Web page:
As San Martin well owner Steve Coney and the Santa Clara Valley
Water District predicted, their hearing before a small claims judge
Thursday morning was continued until February.
As San Martin well owner Steve Coney and the Santa Clara Valley Water District predicted, their hearing before a small claims judge Thursday morning was continued until February.
Superior Court Commissioner Gregory Saldivar said he wished to see how the appellate court rules in the $5 million lawsuit between Great Oaks Water Company in San Jose and the water district because the cases are similar.
Great Oaks and Coney believe the water district has been illegally charging well owners for water since Proposition 218 was made law in 1996.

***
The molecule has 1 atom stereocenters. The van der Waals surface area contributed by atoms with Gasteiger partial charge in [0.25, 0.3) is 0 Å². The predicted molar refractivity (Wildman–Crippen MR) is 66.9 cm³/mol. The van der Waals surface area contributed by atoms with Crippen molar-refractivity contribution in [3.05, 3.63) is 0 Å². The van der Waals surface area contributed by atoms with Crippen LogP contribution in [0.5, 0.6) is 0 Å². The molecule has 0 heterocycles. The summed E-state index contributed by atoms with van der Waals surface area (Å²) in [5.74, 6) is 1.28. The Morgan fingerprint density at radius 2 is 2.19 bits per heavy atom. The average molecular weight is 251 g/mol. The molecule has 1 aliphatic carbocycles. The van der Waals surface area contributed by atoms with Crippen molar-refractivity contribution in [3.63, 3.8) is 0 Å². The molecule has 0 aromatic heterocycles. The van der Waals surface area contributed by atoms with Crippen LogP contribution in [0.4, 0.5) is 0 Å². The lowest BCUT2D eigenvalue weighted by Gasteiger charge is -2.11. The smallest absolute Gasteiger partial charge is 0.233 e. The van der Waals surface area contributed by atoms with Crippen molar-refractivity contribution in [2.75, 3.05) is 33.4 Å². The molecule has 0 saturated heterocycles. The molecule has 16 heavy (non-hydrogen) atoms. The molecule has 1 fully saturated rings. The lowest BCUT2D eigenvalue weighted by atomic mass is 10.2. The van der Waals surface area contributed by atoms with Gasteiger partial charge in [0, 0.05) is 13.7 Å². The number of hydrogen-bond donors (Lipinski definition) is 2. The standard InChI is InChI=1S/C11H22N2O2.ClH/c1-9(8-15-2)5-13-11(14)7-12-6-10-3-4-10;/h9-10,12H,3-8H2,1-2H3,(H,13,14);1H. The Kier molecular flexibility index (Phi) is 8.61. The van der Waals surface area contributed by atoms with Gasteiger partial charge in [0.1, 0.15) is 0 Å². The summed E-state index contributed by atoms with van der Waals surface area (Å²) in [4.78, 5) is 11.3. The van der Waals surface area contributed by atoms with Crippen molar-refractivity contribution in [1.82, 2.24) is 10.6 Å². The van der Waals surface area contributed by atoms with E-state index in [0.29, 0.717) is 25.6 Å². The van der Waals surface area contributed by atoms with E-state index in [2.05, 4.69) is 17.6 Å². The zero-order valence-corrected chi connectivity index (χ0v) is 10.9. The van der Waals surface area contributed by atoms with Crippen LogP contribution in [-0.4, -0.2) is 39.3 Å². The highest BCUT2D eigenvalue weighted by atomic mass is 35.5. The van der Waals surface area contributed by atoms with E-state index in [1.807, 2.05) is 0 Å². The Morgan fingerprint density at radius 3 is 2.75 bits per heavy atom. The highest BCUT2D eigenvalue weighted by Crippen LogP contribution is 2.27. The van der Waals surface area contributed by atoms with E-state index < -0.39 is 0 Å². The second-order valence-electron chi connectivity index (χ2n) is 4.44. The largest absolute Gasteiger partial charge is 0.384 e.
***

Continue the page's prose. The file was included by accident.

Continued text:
Prop 218 requires either majority approval among affected property owners, or two-thirds approval from the electorate for any proposed tax or property related fee or increase.
The water district argues that Prop 218 is not applicable to groundwater charges because of unclear language in the law surrounding what is considered a “utility.”
On Thursday, Saldivar heard four cases brought by the water district against delinquent bills. Three of the four cases were ruled in the district’s favor, with the third being Coney’s continuance.
The district’s $2,700 claim against Coney for unpaid groundwater charges in 2008-2009 will be reviewed in February and Coney’s counter-claim against the district for allegedly illegally charging him for water will have to wait also. Water district spokesman Marty Grimes said the Great Oaks case could take much longer than until February to resolve, but he said that it is typical for a judge to revisit a case after six months.